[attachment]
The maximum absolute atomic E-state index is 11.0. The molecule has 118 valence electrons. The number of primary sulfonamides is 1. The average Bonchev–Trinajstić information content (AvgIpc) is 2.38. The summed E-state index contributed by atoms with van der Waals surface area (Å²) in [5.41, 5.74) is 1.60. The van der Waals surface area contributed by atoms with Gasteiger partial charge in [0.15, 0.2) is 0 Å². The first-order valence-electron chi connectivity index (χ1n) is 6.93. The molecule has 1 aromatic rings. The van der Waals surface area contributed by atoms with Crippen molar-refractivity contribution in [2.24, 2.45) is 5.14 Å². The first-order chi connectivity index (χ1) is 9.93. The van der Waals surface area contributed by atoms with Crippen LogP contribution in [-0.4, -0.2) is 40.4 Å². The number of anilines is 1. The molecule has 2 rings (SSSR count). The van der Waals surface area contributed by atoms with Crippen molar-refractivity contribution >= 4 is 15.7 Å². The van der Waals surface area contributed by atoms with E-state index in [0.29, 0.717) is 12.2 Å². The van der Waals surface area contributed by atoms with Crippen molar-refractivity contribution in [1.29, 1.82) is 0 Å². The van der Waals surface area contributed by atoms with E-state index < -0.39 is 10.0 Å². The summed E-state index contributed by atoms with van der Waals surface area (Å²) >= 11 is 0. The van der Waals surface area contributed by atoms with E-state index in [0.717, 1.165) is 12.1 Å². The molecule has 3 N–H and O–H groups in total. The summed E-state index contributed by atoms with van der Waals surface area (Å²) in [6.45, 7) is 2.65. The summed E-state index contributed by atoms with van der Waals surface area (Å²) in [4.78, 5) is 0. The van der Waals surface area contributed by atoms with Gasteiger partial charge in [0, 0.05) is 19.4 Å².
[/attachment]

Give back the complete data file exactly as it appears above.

The maximum absolute atomic E-state index is 11.0. The molecule has 118 valence electrons. The number of primary sulfonamides is 1. The average Bonchev–Trinajstić information content (AvgIpc) is 2.38. The summed E-state index contributed by atoms with van der Waals surface area (Å²) in [5.41, 5.74) is 1.60. The van der Waals surface area contributed by atoms with Gasteiger partial charge in [0.15, 0.2) is 0 Å². The first-order valence-electron chi connectivity index (χ1n) is 6.93. The molecule has 1 aromatic rings. The van der Waals surface area contributed by atoms with Crippen molar-refractivity contribution in [2.24, 2.45) is 5.14 Å². The first-order chi connectivity index (χ1) is 9.93. The van der Waals surface area contributed by atoms with Crippen LogP contribution in [-0.4, -0.2) is 40.4 Å². The number of anilines is 1. The molecule has 2 rings (SSSR count). The van der Waals surface area contributed by atoms with Crippen molar-refractivity contribution >= 4 is 15.7 Å². The van der Waals surface area contributed by atoms with E-state index in [0.29, 0.717) is 12.2 Å². The van der Waals surface area contributed by atoms with Crippen molar-refractivity contribution in [1.29, 1.82) is 0 Å². The van der Waals surface area contributed by atoms with E-state index < -0.39 is 10.0 Å². The summed E-state index contributed by atoms with van der Waals surface area (Å²) >= 11 is 0. The van der Waals surface area contributed by atoms with E-state index in [0.717, 1.165) is 12.1 Å². The molecule has 3 N–H and O–H groups in total. The summed E-state index contributed by atoms with van der Waals surface area (Å²) in [6.45, 7) is 2.65. The summed E-state index contributed by atoms with van der Waals surface area (Å²) in [4.78, 5) is 0. The van der Waals surface area contributed by atoms with Gasteiger partial charge in [0, 0.05) is 19.4 Å².